Earlier today, I had to call the phone company about an error they had made regarding changes to my service plan. I dread making these types of calls because I invariably end up being transferred to multiple service reps before my issues are resolved. I find myself becoming angry and frustrated at how long these calls take and how inefficiently the company handles what should be a very easy and straight-forward request.
Today’s call was far worse than any other such call I’ve made in recent memory. I was transferred to no fewer than five service representatives and was on the phone for close to an hour. It didn’t take long before I felt my heart racing and my blood pressure rising. I ended up losing my cool during this call and expressing my anger and frustration toward the person on the other end of the phone.
When I got off the phone, I felt shaky and uncomfortable. I wasn’t proud of the way I had behaved during the call. While it’s perfectly reasonable to get upset at inefficiencies and wasted time, I didn’t feel good at how angry I had become. I allowed myself to get “rattled” by what had transpired and I had let these events disrupt my well-being.
A few weeks ago, I went to see a specialist about the throat discomfort and swallowing problems I’d been experiencing (see my “It’s Always Something” post for more about this). As usual, I had to spend quite a bit of time in the waiting room, and this particular waiting room was more crowded than usual. In addition, the phone was ringing off the hook and the environment was far from peaceful. To combat my internal frustration, I decided to journal about my feelings in that moment. Here is an excerpt of what I wrote:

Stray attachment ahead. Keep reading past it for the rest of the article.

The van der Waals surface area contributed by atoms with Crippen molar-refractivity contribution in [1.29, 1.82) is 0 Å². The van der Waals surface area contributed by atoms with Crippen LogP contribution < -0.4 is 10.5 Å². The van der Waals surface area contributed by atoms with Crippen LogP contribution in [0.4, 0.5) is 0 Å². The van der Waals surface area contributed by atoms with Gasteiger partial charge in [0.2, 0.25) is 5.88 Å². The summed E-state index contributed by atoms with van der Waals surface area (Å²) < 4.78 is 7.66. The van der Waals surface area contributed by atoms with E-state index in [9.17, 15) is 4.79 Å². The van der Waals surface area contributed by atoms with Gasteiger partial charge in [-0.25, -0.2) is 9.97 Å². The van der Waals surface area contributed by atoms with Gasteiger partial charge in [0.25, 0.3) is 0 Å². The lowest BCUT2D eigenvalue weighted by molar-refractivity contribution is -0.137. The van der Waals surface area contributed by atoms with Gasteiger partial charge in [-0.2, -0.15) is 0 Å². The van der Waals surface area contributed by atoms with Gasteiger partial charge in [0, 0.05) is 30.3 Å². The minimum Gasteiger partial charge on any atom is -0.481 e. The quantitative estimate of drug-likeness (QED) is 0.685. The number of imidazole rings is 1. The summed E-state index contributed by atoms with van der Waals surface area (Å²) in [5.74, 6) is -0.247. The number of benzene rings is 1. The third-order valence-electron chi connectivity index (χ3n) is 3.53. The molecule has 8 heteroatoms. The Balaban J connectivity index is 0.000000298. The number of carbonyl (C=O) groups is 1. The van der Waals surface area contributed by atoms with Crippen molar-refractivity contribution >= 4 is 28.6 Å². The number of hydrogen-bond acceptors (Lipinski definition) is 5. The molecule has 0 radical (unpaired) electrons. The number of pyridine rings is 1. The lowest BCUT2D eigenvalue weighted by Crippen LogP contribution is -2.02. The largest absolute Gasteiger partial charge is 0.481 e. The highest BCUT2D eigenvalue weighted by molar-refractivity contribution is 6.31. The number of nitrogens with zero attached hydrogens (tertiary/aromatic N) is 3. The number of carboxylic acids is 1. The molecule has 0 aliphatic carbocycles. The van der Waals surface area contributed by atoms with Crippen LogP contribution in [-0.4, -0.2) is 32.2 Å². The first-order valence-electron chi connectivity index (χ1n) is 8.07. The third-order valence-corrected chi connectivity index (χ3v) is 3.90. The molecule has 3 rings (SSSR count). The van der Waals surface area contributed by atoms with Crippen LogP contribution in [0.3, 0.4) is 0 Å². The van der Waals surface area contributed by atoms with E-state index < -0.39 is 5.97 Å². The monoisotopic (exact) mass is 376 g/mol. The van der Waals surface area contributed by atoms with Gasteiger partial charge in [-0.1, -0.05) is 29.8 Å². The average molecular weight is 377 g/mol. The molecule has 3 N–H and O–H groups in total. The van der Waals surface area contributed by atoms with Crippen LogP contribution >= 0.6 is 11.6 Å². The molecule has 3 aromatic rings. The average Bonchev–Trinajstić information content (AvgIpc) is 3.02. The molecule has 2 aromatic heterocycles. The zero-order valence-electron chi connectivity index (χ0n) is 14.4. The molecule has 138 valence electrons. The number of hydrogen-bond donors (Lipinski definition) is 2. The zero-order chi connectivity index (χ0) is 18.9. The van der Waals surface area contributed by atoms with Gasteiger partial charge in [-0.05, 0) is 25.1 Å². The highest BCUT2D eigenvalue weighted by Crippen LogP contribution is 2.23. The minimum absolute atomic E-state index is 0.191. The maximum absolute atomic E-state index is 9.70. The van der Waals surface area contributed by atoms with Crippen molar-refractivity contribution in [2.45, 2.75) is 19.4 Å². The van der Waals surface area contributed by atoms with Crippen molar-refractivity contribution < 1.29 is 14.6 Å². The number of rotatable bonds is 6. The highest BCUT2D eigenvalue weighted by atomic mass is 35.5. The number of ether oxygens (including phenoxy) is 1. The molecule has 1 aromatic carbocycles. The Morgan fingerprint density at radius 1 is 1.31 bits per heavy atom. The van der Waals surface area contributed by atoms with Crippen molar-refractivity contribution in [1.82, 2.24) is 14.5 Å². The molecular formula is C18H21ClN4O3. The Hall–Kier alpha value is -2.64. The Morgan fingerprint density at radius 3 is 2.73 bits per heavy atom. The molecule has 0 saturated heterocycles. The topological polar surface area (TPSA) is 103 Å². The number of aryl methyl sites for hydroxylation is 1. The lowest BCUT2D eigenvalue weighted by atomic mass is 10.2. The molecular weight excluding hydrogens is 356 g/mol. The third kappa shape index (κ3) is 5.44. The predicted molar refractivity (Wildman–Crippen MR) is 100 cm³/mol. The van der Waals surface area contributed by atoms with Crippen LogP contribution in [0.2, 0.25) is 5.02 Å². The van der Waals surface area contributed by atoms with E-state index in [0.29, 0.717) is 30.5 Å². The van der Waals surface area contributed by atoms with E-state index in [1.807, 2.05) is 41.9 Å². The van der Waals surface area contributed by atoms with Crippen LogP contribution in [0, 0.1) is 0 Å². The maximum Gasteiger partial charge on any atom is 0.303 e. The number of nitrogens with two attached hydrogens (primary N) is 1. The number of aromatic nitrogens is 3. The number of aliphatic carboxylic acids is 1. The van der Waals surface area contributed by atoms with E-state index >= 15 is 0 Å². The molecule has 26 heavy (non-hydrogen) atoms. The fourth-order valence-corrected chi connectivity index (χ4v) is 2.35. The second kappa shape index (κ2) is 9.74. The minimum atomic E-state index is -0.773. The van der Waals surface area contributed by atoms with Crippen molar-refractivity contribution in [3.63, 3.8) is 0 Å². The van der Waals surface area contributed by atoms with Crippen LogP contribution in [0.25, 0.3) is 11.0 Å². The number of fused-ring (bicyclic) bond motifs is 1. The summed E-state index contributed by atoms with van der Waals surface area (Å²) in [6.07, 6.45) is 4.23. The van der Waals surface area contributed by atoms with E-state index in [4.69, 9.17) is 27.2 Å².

“Waiting to see specialist, room full of people… I don’t want to be here! I don’t want the medical model with all of its procedures and medications. I am tired of identifying as a sick person! I need to heal myself spiritually. I can do it, and I will!”
In that moment, I felt absolute clarity about what I did and did not want. I was clear in my desire to focus on my “healing project” rather than pursue medical procedures and prescription drugs. I didn’t have much time to reflect, however, as I was quickly whisked back into the examining room to see the doctor. Almost immediately, she spoke of my having an endoscopy and taking twice-daily medications. These things were exactly what I didn’t want!
I requested that the endoscopy be postponed for a month. I agreed to take the medication, but I never ended up filling the prescription due to my worries about potential side effects. Instead, I’ve been focusing on lifestyle changes such as eating more digestible foods in smaller portions and chewing my food more thoroughly. I also take small doses of over-the-counter medication, which seems to be sufficient at this point. Although my throat problem (medical term = Laryngopharyngeal Reflux) has not gone away, it’s definitely less severe than it was a month ago.